Shama Rangwala is a lecturer in women’s and gender studies at the University of Alberta.
In May of 2019, in the face of an alleged crisis in which the newly elected Alberta United Conservative Party (UCP) claimed that certain ideas and opinions weren’t being welcomed on campuses in the province, the government announced it would soon require postsecondary institutions in the province to adopt the Chicago Principles for free speech.
Drafted in 2014 in a different national and legal context, the Chicago Principles statement argues: “It is not the proper role of the university to attempt to shield individuals from ideas and opinions they find unwelcome, disagreeable, or even deeply offensive.”
It draws the line at illegal hate speech. But this limit does not go far enough to account for the myriad and crucial ways the university produces, legitimizes and disseminates knowledge. Research institutions have long used peer review – as imperfect a process as it is – to give legitimacy to knowledge that is grounded in facts and established methodologies, such as falsifiable hypotheses and verifiable experiments.
Degrees granted by a recognized institution legitimize those who have demonstrated knowledge in particular fields. Teachers must have proven competency and expertise in order to educate others. In short, the university fundamentally regulates what kinds of knowledge are legitimate, and would cease to exist as such without these mechanisms. After all, the motto of the University of Alberta is Quaecumque vera: “whatsoever is true,” not “whatsoever meets the legal definitions of allowable speech.”
Freedom of speech and academic freedom are not the same, and censorship is imposed generally by the state, not in delineated spaces such as the university. While everyone is free to speak within legal limits, not everyone is entitled to a platform or institutional legitimacy.
In 1998, leading scientific journal The Lancet published Andrew Wakefield’s findings that vaccines cause autism; the journal later retracted the article, stating that it was “utterly false” as fellow researchers investigated his work, and Mr. Wakefield was struck from the British medical register. Nevertheless, his speech has in no way been curtailed; he has since made a career out of spreading anti-vax propaganda.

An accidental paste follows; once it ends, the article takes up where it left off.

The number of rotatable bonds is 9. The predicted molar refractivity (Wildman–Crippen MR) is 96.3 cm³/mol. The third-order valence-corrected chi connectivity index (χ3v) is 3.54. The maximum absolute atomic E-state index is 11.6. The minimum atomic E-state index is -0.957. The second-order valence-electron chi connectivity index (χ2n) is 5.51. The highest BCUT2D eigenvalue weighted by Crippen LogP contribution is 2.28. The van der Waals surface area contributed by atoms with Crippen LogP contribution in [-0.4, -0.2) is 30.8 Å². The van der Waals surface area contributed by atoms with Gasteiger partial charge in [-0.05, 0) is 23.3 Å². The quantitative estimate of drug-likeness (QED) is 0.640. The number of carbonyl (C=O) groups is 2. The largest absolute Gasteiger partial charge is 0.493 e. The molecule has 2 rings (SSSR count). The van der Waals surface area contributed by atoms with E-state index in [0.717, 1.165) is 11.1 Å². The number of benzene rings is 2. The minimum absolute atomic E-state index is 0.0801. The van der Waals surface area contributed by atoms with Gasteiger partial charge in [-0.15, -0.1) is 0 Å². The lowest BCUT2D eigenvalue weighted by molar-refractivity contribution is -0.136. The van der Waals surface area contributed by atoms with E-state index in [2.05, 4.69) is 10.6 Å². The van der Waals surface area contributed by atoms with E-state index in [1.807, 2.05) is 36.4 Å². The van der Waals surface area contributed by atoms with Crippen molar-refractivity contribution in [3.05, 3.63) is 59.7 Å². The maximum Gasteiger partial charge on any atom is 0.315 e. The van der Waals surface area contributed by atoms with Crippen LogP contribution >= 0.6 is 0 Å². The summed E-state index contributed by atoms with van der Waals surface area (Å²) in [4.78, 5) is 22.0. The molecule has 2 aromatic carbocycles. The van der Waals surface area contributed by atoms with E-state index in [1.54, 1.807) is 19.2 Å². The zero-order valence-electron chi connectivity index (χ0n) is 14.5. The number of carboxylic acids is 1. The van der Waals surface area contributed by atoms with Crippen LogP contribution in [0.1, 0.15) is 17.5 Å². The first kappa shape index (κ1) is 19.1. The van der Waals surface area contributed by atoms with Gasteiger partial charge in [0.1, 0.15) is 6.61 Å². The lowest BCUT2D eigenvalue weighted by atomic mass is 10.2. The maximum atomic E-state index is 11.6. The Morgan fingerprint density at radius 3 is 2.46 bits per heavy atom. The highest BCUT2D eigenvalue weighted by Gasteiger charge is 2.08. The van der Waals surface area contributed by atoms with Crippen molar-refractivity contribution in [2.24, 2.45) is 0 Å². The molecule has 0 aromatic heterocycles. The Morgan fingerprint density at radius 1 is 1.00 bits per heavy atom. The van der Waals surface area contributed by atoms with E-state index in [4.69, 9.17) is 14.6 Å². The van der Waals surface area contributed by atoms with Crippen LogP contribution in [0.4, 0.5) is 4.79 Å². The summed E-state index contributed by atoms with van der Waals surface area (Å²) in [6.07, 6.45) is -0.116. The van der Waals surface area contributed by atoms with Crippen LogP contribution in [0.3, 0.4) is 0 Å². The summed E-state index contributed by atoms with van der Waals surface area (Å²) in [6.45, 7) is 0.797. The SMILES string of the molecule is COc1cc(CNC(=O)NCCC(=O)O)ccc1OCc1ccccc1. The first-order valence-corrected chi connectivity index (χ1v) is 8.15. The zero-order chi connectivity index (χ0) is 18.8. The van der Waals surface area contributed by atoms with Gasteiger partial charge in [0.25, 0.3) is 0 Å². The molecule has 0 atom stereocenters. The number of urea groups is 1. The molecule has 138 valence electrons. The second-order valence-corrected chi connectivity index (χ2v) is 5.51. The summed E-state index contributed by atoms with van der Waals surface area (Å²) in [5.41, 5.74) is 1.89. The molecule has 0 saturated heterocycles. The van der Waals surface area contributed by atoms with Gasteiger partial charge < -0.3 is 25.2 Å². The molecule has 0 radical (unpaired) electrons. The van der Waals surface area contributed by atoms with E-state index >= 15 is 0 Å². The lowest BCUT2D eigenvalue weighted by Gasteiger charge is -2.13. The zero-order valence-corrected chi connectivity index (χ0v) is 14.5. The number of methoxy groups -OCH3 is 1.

In Canada, a group of faculty along with the Canadian Historical Association wrote statements discrediting then-UNB professor Ricardo Duchesne, who espouses white genocide, an influential conspiracy theory that demographic change portends the end of the white race. Their speech would be defensible under the Chicago Principles, but their views already enjoy a wide platform without a university endorsement.
Indeed, the Chicago Principles are symptoms of a looming crisis of academic freedom: they threaten to defang the university as an institution of critique.
Free speech has long been weaponized by the powerful throughout history; local Albertans might not remember that Ku Klux Klan leader John J. Maloney’s 1932 visit to Edmonton was heralded as a “free speech special.” And the language of the statement has enough ambiguity to sound like “common sense;" one might suggest that the Chicago Principles could actually protect critical discourses and fields.
However, the reality is that legitimizing all speech in the university is a direct threat to disciplines such as gender studies and critical race studies, as they are foundationally against oppressive positions, and by definition delegitimize that kind of speech in research and pedagogy, even and especially as it proliferates in public discourse. This is the rightful power of institutions, and allowing a free-for-all on any and all voices delegitimizes the critical, fact-based function of the university in our politics, culture and society.
If indeed all opinions are valid and legitimized, then the university is reduced to a marketplace of ideas where, for example, white-genocide theory and the theory of evolution are equal commodities.
A “free speech crisis” on campus is a red herring, and one too often deployed by right-wing governments around the world, when the real threat is to academic freedom. Under Viktor Orban, Hungary has banned gender studies by citing free-speech concerns; Brazilian President Jair Bolsonaro has withdrawn funding for sociology and philosophy while actively encouraging students to report professors who are critical of his government.
Both the academy and the media have the fundamental freedom and crucial responsibility to speak truth to power. It is no surprise that both their rights to do so are under attack. We must come together to fight for our institutions amid efforts to diminish the importance of fact and critique.
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